Saturday evening a forest fire spread into populated areas in Valparaiso, Chile, a port city of 300,000 inhabitants. As these lines are being written nine bodies have been found. Another seven are presumed dead, including one child, and another 500 are injured. Two thousand homes have been destroyed, and 10,000 people have been evacuated. President Michelle Bachelet declared a disaster emergency. It is likely that the number of casualties will increase when the fire is completely extinguished and the rescue effort ends.
The fires originated on the Valparaiso hills, impacting the heavily urbanized hills of Mariposas, El Vergel, San Roque, La Cruz, and Las Cañas.
This tragic firestorm was an event waiting to happen.
Almost exactly one year ago, on April 23, 2013, a fast moving forest fire ascended the El Vergel hill and burned 30 homes in Mariposas. The fire came on the heels of a February fire in nearby Rodelillo that burned 284 homes. In 2008 a fire in La Cruz burned 19 homes.
At the time of the 2008 fire, authorities had warned that there was a high probability for other fires of this kind. “We had warned that a repeat fire was very probable,” said Valparaiso manager Raúl Celis, due to changing environmental conditions. “Those of us that have been born and raised here understand that things have changed, we suffer from a ferocious erosion; the fire was boxed in and guided up the slope by the winds,” seconded Mayor Jorge Castro.
Typical of the hills impacted by this weekend’s fire, Mariposas is an overcrowded working class neighborhood of older homes, with few public spaces and narrow streets. In 2012 it came under the government housing restoration and social investment program that was woefully underfunded.
According to a report by the housing rights NGO “A roof for Chile” ( Un techo para Chile ), Valparaiso faces a severe housing shortage, and El Vergel is one of the iconic examples of Valparaiso’s crisis. Many of the working class residents set up “camp” on this hill and have been waiting for years for promised housing and for housing vouchers with which to formalize their situation. Some of the residents in this and other Valparaiso camps are dependent on a weekly water delivery by tank trucks, and on electricity intercepted from nearby power lines.
San Roque is one of the most scenic hills in Valparaiso, with a view of the Pacific Ocean. On January 1, a fire in San Roque destroyed 15 homes and victimized 42 residents. Several fires took place in Valparaiso that day, raising the suspicion that, for San Roque at least, this was a way of clearing the area for the building of more profitable housing and hotels. Parts of this hill also depend on trucked-in potable water.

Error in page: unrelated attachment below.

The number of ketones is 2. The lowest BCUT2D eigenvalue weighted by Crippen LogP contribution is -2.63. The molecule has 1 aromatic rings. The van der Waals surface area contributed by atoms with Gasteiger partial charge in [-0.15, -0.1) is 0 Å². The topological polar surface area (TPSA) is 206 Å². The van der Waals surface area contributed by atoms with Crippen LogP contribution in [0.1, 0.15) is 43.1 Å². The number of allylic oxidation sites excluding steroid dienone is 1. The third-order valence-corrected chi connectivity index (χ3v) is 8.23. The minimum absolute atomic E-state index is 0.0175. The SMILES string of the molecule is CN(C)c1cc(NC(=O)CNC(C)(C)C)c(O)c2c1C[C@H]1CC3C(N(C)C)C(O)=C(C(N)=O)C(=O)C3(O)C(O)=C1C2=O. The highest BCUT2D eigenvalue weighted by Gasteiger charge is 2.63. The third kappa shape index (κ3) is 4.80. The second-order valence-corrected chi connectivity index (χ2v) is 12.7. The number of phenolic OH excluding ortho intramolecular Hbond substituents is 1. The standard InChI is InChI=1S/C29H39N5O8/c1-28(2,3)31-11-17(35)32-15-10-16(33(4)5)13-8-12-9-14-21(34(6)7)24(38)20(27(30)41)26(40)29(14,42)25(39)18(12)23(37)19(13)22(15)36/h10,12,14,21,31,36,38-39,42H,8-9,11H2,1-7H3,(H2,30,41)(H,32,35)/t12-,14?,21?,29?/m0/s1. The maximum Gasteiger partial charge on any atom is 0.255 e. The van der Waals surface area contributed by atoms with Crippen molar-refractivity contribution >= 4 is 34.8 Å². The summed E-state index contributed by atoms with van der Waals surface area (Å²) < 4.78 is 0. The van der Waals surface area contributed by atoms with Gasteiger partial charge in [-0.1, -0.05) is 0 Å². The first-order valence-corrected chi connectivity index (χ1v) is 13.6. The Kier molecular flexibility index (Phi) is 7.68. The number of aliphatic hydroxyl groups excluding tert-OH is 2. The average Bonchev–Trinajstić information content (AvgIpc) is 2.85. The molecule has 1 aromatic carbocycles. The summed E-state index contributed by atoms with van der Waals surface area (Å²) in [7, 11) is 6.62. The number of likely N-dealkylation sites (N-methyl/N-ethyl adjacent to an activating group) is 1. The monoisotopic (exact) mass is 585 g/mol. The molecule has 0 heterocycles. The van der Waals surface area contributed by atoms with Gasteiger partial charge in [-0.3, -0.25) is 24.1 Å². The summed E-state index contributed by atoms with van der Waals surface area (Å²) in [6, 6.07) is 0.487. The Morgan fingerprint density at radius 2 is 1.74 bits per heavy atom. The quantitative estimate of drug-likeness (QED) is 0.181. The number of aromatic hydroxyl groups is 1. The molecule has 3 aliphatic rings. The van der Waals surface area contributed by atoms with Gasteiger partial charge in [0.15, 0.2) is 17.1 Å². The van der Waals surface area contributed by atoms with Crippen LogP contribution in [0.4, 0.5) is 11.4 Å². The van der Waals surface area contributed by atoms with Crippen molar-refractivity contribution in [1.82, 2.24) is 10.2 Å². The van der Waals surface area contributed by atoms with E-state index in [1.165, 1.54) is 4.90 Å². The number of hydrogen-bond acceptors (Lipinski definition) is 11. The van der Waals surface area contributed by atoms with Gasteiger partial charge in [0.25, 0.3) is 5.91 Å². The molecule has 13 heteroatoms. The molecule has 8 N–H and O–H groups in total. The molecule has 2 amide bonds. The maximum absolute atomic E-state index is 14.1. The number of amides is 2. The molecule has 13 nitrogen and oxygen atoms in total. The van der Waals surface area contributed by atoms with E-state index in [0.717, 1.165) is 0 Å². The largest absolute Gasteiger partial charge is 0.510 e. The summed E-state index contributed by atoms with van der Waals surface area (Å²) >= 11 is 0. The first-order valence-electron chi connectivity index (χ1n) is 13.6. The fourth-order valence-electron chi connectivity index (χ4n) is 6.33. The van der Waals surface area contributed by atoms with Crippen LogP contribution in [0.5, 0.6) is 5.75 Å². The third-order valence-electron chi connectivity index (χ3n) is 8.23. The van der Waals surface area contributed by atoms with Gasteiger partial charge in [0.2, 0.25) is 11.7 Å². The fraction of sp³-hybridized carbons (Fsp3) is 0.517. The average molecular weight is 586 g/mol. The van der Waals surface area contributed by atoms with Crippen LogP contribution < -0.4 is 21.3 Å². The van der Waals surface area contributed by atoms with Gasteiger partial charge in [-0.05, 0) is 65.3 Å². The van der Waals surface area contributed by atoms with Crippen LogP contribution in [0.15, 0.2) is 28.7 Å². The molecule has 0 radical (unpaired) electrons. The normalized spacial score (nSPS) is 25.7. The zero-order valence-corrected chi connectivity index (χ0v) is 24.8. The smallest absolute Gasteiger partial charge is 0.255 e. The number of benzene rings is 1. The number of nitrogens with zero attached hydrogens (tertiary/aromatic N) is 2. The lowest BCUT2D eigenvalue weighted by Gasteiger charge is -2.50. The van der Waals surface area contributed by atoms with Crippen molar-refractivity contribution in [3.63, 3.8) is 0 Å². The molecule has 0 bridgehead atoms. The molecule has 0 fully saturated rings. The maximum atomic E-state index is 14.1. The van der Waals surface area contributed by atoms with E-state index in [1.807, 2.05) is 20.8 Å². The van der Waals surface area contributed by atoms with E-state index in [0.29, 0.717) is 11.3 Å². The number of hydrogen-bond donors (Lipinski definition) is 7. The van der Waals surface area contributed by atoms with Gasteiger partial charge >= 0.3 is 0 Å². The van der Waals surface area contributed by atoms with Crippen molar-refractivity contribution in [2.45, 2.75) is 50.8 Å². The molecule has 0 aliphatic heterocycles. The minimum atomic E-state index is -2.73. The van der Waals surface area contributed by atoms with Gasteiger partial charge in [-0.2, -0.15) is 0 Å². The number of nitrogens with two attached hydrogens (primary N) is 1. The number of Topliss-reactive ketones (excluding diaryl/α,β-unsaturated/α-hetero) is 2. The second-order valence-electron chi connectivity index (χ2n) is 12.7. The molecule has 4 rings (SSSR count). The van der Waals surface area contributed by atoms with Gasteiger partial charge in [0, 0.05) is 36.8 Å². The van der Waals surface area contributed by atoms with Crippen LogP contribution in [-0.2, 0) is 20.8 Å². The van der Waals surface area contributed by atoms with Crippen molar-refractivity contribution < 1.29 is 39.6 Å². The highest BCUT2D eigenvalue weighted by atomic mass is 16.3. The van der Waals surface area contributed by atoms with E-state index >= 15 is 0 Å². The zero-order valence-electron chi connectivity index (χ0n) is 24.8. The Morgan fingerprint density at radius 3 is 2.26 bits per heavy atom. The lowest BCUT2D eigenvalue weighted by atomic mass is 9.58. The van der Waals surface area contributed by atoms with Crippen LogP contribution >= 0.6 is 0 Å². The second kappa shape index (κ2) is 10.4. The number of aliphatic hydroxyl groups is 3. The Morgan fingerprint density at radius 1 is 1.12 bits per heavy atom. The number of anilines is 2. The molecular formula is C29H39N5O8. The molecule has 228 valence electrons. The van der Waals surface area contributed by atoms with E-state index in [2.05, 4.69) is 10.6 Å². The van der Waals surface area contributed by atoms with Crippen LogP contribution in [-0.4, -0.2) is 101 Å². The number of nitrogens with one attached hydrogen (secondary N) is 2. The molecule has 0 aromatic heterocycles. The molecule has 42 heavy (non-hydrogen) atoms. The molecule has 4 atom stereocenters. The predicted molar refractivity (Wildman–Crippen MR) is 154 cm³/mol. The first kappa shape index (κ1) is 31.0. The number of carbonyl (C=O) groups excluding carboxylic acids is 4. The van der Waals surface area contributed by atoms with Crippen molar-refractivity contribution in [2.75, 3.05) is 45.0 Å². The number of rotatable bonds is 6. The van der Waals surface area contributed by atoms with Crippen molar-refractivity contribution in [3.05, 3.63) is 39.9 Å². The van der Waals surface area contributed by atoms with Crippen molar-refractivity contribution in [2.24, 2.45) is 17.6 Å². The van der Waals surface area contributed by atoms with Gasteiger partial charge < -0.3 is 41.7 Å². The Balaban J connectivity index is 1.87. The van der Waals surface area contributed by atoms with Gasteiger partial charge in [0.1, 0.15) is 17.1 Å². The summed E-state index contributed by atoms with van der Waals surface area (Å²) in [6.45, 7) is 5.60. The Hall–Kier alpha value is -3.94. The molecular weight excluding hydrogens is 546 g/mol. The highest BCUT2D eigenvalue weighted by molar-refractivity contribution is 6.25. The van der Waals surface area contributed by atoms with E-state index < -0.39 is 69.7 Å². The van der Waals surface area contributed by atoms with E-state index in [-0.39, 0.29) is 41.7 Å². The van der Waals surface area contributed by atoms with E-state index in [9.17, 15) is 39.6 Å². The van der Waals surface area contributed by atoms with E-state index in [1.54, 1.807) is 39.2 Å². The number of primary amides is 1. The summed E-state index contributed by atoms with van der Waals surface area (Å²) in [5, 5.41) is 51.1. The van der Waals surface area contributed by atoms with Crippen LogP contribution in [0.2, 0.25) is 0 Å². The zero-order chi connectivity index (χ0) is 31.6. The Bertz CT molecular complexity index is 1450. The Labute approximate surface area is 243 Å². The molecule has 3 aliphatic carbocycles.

The absence of reliable piped-in water, combined with the steepness of the terrain, has forced the fire fighters to take to the air.
Weather conditions are further complicating the work of firefighters: strong winds are blowing over the city, like the ones that initially sparked the firestorm. Valparaiso is also suffering from unusually high temperatures (it is autumn in the Southern Hemisphere.)
At 10:30 p.m. on Saturday, president Bachelet declared a state of emergency over all of Valparaiso. Bachelet had issued a similar decree for northern Chile when an earthquake struck two weeks ago.
A state of emergency in Chile gives the military broad powers over the civilian population. A committee consisting of Chile’s defense minister, Jorge Burgos; the head of the Emergency Management Bureau, Ricardo Toro; and Interior Minister Rodrigo Peñailillo was also appointed to “take all necessary measures to control the fire, and to maintain public security and order,” said Peñalillo.
These measures to “maintain order” go beyond the present tragedy. Valparaiso is virtually bankrupt and has been selling off city assets and threatening to shut down part of its public education system. An attempt to shut down schools two years ago was abandoned last month in the face of vigorous popular opposition.
On Sunday, a force of 3,500 fire fighters, 12 helicopters and three airplanes were still fighting the blaze. Two thousand soldiers were patrolling the streets.
City shelters and churches reported being overwhelmed by the refugees from the fire, as were area hospitals.
As with the earthquake that shook the city of Iquique and Northern Chile two weeks ago, the Valparaiso fire reveals underlying social deterioration, in this case the crisis of housing in many of the city’s neighborhoods, coupled with environmental changes that with more frequency are spreading forest fires into Valparaiso.